WASHINGTON — A Colorado company said it created 4,231 jobs with the help of President Obama's economic recovery plan. The real number: fewer than 1,000.
A child care center in Florida said it saved 129 jobs with the help of stimulus money. Instead, it gave pay raises to its existing employees.
Elsewhere in the U.S., some jobs credited to the stimulus program were counted two, three, four or even more times.
The government has overstated by thousands the number of jobs it has created or saved with federal contracts under the president's $787 billion recovery program, according to an Associated Press review of data released in the program's first progress report.
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The discrepancy raises questions about the reliability of a key benchmark the administration uses to gauge the success of the stimulus. The errors could be magnified Friday when a much larger round of reports is released.
The White House seized on an initial report from a government oversight board weeks ago that claimed federal contracts awarded to businesses under the recovery plan already had helped pay for more than 30,000 jobs. The administration said the number was evidence that the stimulus program had exceeded early expectations toward reaching the president's promise of creating or saving 3.5 million jobs by the end of next year.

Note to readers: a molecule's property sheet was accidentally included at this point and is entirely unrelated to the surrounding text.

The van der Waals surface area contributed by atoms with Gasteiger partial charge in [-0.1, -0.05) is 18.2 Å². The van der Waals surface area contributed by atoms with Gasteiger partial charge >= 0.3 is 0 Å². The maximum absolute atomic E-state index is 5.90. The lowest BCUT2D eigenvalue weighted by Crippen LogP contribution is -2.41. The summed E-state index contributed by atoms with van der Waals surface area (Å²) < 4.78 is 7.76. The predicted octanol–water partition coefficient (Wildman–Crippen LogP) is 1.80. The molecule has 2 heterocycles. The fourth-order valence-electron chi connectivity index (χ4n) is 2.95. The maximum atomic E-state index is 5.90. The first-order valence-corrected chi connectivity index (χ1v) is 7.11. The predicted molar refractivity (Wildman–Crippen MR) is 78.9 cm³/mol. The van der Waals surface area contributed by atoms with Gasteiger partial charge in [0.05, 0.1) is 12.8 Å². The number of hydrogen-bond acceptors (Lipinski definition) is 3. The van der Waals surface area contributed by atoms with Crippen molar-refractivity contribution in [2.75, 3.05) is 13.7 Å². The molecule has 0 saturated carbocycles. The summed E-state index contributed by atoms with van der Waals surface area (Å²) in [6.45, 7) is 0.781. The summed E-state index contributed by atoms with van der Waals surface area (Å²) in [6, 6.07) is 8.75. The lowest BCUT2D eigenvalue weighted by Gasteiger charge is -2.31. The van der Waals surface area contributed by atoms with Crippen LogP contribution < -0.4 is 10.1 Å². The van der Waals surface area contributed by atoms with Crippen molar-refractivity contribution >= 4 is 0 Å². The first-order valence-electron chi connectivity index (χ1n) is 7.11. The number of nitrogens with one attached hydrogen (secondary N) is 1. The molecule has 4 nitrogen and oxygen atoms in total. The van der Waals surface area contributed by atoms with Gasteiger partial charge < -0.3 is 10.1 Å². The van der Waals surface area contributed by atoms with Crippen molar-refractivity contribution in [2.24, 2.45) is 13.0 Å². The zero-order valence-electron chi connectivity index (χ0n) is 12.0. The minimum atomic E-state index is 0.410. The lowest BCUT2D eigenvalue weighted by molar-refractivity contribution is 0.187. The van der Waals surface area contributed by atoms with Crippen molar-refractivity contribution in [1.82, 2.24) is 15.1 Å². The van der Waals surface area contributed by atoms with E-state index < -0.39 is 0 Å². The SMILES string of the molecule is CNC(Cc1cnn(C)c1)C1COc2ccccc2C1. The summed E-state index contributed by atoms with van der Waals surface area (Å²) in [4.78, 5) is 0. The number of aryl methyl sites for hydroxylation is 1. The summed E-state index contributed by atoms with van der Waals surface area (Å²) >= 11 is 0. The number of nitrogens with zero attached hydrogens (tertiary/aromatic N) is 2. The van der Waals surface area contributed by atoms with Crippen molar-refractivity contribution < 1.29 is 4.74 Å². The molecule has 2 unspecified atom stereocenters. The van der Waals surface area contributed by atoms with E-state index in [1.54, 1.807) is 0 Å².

But the 30,000 figure is overstated by thousands — at the very least by nearly 5,000, or one in six, based on AP's limited review of some of the contracts — because some federal agencies and recipients of the money provided incorrect job counts. The review found some counts were more than 10 times as high as the actual number of jobs; some jobs were credited to stimulus spending when, in fact, none were produced.
The White House says it is aware there are problems. Ed DeSeve, an Obama adviser helping to oversee the stimulus program, said agencies have been working with businesses that received the money to correct mistakes. Other errors discovered by the public also will be corrected, he said.
There's no evidence the White House sought to inflate job numbers in the report, but the administration embraced the flawed figures the moment they were released.